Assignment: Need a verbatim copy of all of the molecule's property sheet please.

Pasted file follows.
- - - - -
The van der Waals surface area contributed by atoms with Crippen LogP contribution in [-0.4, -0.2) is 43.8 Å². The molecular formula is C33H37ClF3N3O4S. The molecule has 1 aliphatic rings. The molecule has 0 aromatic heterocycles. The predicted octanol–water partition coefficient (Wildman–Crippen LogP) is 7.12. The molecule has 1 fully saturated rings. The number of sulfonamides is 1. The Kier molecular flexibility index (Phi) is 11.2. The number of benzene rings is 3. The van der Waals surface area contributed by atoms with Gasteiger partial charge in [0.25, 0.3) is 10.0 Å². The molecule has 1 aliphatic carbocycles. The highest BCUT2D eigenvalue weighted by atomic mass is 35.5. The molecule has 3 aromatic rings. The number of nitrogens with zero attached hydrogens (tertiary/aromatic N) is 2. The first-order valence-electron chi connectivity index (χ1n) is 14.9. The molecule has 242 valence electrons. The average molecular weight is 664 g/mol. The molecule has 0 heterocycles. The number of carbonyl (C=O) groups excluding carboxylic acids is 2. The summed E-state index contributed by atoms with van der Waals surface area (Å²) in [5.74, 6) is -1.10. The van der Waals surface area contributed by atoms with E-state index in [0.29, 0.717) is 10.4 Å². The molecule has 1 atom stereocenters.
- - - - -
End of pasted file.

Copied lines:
The van der Waals surface area contributed by atoms with Crippen LogP contribution in [-0.4, -0.2) is 43.8 Å². The molecular formula is C33H37ClF3N3O4S. The molecule has 1 aliphatic rings. The molecule has 0 aromatic heterocycles. The predicted octanol–water partition coefficient (Wildman–Crippen LogP) is 7.12. The molecule has 1 fully saturated rings. The number of sulfonamides is 1. The Kier molecular flexibility index (Phi) is 11.2. The number of benzene rings is 3. The van der Waals surface area contributed by atoms with Gasteiger partial charge in [0.25, 0.3) is 10.0 Å². The molecule has 1 aliphatic carbocycles. The highest BCUT2D eigenvalue weighted by atomic mass is 35.5. The molecule has 3 aromatic rings. The number of nitrogens with zero attached hydrogens (tertiary/aromatic N) is 2. The first-order valence-electron chi connectivity index (χ1n) is 14.9. The molecule has 242 valence electrons. The average molecular weight is 664 g/mol. The molecule has 0 heterocycles. The number of carbonyl (C=O) groups excluding carboxylic acids is 2. The summed E-state index contributed by atoms with van der Waals surface area (Å²) in [5.74, 6) is -1.10. The van der Waals surface area contributed by atoms with E-state index in [0.29, 0.717) is 10.4 Å². The molecule has 1 atom stereocenters.